Can Jury Slaves Say What's True?Douglas French
Oct. 25, 2012
1.The Guardian Says Correcting People On Their Grammar Is Racist
2.Hysterical Bloomberg Columnist: Trump's 'America First' Speech Reminiscent of 'Nazi Era'
3.Student Rep. On Free Speech: "Some People Have More Equal Rights Than Others"
4.Trump Foreign Policy Speech Signals Death of Neocons and Peace With Russia
5."All He Could Say Was 'Sex, Sex, Sex'": Wave of Muslim Migrant Sex Assaults Hits Austria
6.South African Sports Associations 'Too White'
7.Prosecutor: "Many People" Will Riot in Baltimore If White Cop in Freddie Gray Case Is Acquitted
8.Former House Speaker and "Serial Child Molester" Dennis Hastert Sentenced to 15 Months in Prison
See my own story here: Tell the Truth, Get Out of Jury Duty
I too was criticized for doing the same, as you'll see in the comments on his article, the fact of the matter is I didn't want to perjure myself, and as Jeff Tucker notes it would only have ended in a hung jury and a retrial. - ChrisUntil last week, I had managed all of my adult life to avoid jury duty. As a young adult in Topeka, Kan., I was never summoned. For my two decades living in Las Vegas, I was able to call in a couple times declaring economic hardship. Most of the time, I seemed to be off their radar screen. I always suspected it was because I hadn't registered to vote.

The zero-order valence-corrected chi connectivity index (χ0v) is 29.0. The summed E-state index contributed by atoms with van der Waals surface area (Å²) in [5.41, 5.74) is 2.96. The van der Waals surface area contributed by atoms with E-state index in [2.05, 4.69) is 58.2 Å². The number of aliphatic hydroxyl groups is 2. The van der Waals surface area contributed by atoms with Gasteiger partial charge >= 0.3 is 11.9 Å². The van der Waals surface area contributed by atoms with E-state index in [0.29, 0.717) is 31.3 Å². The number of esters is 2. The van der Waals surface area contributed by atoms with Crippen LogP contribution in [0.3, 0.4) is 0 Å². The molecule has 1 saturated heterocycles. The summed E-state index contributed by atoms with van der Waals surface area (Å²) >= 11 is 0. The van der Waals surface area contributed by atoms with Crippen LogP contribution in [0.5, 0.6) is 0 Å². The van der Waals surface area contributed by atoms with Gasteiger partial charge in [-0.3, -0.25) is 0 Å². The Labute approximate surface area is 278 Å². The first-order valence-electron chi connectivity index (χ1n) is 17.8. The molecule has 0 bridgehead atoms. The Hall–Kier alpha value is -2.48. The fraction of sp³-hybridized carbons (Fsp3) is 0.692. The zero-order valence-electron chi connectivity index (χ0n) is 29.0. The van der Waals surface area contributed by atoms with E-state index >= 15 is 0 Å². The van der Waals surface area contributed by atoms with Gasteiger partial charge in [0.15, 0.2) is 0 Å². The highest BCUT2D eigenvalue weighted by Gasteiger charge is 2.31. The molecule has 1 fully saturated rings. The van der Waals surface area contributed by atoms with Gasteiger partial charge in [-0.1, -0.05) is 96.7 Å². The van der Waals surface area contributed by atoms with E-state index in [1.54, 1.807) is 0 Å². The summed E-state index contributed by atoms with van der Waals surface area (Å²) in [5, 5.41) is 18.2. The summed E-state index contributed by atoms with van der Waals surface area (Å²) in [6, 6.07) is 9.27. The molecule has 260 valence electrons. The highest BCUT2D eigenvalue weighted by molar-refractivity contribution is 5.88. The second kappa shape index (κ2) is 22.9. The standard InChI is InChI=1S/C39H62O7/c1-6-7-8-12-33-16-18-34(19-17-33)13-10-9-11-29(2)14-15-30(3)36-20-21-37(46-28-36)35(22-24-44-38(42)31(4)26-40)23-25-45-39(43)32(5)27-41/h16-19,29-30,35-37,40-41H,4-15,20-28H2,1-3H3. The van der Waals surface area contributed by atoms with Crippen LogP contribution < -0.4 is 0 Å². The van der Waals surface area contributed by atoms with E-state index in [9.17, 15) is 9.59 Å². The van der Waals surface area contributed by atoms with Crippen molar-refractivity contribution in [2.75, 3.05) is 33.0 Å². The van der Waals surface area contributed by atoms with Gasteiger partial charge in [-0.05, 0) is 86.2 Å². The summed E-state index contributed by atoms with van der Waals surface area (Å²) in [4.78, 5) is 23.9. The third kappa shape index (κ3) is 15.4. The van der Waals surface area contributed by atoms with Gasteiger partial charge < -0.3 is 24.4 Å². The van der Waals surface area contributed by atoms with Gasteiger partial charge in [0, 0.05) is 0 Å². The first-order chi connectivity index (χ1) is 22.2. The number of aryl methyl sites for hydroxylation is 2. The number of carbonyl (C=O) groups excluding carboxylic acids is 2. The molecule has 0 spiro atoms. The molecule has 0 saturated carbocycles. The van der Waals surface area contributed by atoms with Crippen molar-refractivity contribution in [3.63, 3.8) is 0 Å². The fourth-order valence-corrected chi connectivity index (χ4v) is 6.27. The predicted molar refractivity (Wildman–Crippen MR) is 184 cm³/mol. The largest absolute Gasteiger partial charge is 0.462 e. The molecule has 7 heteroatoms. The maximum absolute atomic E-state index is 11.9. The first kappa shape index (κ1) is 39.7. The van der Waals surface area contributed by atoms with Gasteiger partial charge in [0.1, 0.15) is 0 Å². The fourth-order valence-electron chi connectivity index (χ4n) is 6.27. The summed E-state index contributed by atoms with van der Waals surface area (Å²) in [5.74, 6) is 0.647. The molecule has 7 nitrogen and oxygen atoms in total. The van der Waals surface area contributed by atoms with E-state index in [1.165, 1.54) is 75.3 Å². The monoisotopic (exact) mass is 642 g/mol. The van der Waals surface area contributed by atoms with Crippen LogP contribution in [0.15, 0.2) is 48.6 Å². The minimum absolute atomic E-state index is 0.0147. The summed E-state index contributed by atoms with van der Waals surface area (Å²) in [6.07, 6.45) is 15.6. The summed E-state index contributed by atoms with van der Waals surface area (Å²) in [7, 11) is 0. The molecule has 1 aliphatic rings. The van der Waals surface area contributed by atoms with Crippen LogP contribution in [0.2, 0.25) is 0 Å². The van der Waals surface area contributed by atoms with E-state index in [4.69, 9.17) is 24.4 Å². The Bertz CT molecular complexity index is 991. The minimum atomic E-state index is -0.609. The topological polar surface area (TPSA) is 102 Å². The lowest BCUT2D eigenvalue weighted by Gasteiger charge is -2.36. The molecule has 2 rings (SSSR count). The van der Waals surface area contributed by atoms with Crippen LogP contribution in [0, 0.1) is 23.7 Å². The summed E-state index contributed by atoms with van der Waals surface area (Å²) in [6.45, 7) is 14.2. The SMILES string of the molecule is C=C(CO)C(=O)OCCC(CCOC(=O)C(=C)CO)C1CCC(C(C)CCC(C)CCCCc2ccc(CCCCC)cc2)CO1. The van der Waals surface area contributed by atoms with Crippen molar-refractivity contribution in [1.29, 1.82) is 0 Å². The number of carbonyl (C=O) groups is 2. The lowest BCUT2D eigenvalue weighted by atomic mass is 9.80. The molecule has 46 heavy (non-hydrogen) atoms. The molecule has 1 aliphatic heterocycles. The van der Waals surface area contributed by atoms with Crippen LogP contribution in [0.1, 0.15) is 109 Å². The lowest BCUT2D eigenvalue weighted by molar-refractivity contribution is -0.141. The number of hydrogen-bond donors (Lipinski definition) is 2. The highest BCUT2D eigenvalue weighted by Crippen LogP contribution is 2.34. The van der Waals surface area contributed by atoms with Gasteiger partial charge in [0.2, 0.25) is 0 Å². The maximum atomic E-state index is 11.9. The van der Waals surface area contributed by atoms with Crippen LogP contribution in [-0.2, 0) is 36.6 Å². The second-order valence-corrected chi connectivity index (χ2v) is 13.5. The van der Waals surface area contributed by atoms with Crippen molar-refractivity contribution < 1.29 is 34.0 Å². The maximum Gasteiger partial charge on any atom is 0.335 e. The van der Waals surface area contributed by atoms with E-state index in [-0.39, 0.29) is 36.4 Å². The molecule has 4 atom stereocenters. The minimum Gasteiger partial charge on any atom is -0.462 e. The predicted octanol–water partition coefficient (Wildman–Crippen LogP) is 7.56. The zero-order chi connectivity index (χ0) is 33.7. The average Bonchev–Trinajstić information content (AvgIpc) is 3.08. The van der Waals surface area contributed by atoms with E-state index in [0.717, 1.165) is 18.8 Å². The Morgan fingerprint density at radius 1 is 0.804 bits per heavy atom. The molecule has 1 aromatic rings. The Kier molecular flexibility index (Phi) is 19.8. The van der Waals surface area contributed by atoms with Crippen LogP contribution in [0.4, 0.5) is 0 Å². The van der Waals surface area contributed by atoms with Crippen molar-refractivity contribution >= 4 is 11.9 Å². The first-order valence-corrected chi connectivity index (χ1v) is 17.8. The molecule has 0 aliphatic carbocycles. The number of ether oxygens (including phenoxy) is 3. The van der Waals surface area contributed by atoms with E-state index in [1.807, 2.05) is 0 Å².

But finally in my new home in this small Southern town, the state got me. There seemed to be no reasonable way out. Alabama finds its victims to serve by choosing from driver's license records.
My plan was to show up, be asked a couple questions that reveal my hatred of the state, and especially the criminal justice system, be judged as unreliable for the jury box, and be sent on my way.
Unfortunately that's not how the system works.